CBS Newsletter
Fall 1997
pg. 3

Aerial view of Washington D.C.

News From the D.C. Office

Energy-Saving Office Equipment Part 2: Making the "Virtual Office" Real

More on the DC Office efficiency up-grade: Lighting, Office Equipment: Part 1

Regular readers of the Center for Building Science News know that energy-efficient lighting and office equipment can have significant environmental and economic benefits. Previous articles ("Monitored Savings from Energy-Efficient Lighting in D.C. Office" [Spring 1997, p. 3] and "Energy-Saving Office equipment" [Summer 1997, p. 3]) discussed these features of Berkeley Lab's Washington, D.C. office. The D.C. office also serves as a demonstration site for telecommunications technologies, which have energy and environmental benefits of their own.

For example, in avoided travel and commute costs alone, our teleconferencing, communications, and remote-computing systems currently save us an estimated 405 GJ (385 MBtu) of energy and $37,500 per year in travel costs and staff time. These savings are bound to increase in the future, as the technology improves and people learn to make even more effective use of it. In addition, an intangible benefit accrues to Berkeley Lab employees and clients: these communications technologies bring people closer by making information distribution easier and meetings-at-a-distance more frequent.

Phone and Video Conferencing

Conference phone calls are now commonplace for group conferencing at a distance. In the D.C. office, two phones are available for conference calls. These phones have special circuitry that compensates for different voice levels throughout a large room. They require a dedicated power supply, which uses 5 to 10 W whether actively in use or "off." While we make an effort to physically unplug the phones when not in use, a better design would have the off switch on the primary (110 V) side of the power supply, preventing it from "leaking electricity." (This is true for many power supplies, a major source of "leaking electricity" consumption in homes and offices.)

When audio conferencing isn't enough, researchers can turn to video-conferencing equipment. The D.C. office provides a monitor and camera for conventional two-way visual transmission, plus a separate overhead-projector-type camera for transmiting of presentation graphics. At each site, the video camera, monitor, and associated routing equipment draw 390 W in operation and 23 W when "off."

We are increasingly using video conferencing for simultaneous seminar presentations in Berkeley and Washington (originated at either site). The phone and/or video-conference systems are used 3 to 4 times per week, and we estimate that at least one cross-country trip is avoided for every 10 phone or video conferences. Each avoided round-trip saves about 21 GJ (20 MBtu) and 0.4 metric tons of carbon. In energy terms, this is the equivalent of more than 7000 hours of video-conferencing equipment use! Dollar savings are also significant-a two-hour conference call costs only 1/20 as much as travel costs and staff time for one round-trip from Washington to Berkeley.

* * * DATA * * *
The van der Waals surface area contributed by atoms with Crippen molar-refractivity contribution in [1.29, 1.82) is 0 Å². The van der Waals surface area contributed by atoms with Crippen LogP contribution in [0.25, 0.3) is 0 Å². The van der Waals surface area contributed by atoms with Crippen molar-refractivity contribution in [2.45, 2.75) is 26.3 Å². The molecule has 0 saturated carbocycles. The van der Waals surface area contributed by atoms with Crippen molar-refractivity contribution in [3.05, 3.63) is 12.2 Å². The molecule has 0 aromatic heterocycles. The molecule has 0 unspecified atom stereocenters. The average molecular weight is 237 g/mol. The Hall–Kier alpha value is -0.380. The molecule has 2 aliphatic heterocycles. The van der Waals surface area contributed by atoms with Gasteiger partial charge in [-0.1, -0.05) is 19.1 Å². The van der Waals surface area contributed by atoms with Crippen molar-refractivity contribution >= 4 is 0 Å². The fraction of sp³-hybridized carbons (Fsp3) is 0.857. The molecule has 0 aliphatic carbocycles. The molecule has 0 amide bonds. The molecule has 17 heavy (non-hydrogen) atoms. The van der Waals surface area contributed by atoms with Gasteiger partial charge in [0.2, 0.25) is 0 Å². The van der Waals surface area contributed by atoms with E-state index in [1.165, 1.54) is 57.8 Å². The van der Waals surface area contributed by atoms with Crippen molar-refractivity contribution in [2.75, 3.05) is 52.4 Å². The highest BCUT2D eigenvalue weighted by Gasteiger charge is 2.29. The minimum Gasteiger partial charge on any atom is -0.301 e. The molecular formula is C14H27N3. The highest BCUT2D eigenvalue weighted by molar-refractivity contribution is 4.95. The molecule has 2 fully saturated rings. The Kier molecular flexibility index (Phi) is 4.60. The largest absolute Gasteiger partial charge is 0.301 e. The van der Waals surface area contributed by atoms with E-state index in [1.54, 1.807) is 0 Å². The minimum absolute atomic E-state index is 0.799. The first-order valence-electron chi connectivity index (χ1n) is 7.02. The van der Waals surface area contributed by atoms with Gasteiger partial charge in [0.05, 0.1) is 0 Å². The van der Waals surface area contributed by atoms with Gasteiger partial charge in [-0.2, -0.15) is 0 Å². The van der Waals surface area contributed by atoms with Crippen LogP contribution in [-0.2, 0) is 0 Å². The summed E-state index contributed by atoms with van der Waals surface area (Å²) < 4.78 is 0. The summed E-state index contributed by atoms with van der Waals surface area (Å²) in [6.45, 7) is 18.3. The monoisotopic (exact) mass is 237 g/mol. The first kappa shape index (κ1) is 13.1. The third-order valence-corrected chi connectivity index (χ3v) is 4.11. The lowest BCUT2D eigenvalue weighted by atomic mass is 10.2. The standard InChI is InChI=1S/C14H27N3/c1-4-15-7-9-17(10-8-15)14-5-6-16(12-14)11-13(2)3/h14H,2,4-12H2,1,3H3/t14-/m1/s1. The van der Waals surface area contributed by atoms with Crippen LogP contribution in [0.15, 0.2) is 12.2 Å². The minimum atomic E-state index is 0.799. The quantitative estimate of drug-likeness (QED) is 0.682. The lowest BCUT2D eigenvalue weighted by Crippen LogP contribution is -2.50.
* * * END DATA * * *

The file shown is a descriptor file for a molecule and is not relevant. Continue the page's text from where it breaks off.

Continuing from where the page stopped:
Computer Remote Access

Quick and easy access to data and electronic documents can be just as important as person-to-person communication. Electronic documents are easily exchanged, viewed, or interactively edited using the Lab's local and wide-area networks. Staff in the D.C. office can remotely access e-mail, files, and the Internet through dial-up connections while working at home, or on business travel anywhere in the U.S. or overseas. Extending these services allows us to benefit from flexible workplaces and schedules while maintaining close contact with our colleagues and clients. Electronic document-sharing saves a substantial amount of printing, copying and mailing of paper documents, conservatively estimated at 500 sheets per week.

In keeping with the Berkeley Lab policy of "one Lab, two sites," network services like printing and file sharing promote collaboration between Berkeley- and D.C.-based researchers. For example, documents can be printed from Berkeley directly to the D.C. office's laser printer, allowing us to deliver them to DOE headquarters within minutes. Files can also be posted on the Lab's intranet for review by research collaborators anywhere in the world.


While the systems described here are now relatively common in business and government, the D.C. office is also a showcase for future technologies designed to support remote science through "virtual co-Laboratories" and Internet-based "distance learning."

Current video-conferencing facilities usually require special retransmission facilities to allow more than two locations to share in the exchange. Berkeley Lab is developing a new method of video-conferencing on the Internet-the Multicast Backbone, or M-Bone. One day in the near future, anyone with a PC and an Internet connection may be able to participate in real-time audio-visual presentations. More information on the M-Bone is available at and at

The LBNL Data Visualization Laboratory, recently installed at both the Berkeley and D.C. sites, extends the concept of virtual research collaboration by creating a powerful visual environment for analyzing complex data sets-ranging from oil field extraction rates to photometrically accurate rendering of work surfaces in an office with complex daylighting design. Use of 3-D virtual reality simulations allows combustion modelers or building designers to gain a whole new perspective-literally-on complex data sets.

—Christopher Payne

More on the DC Office efficiency up-grade: Lighting, Office Equipment: Part 1

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Christopher Payne
Washington D.C. Projects Office
(202) 484-0880; (202) 484-0888 fax

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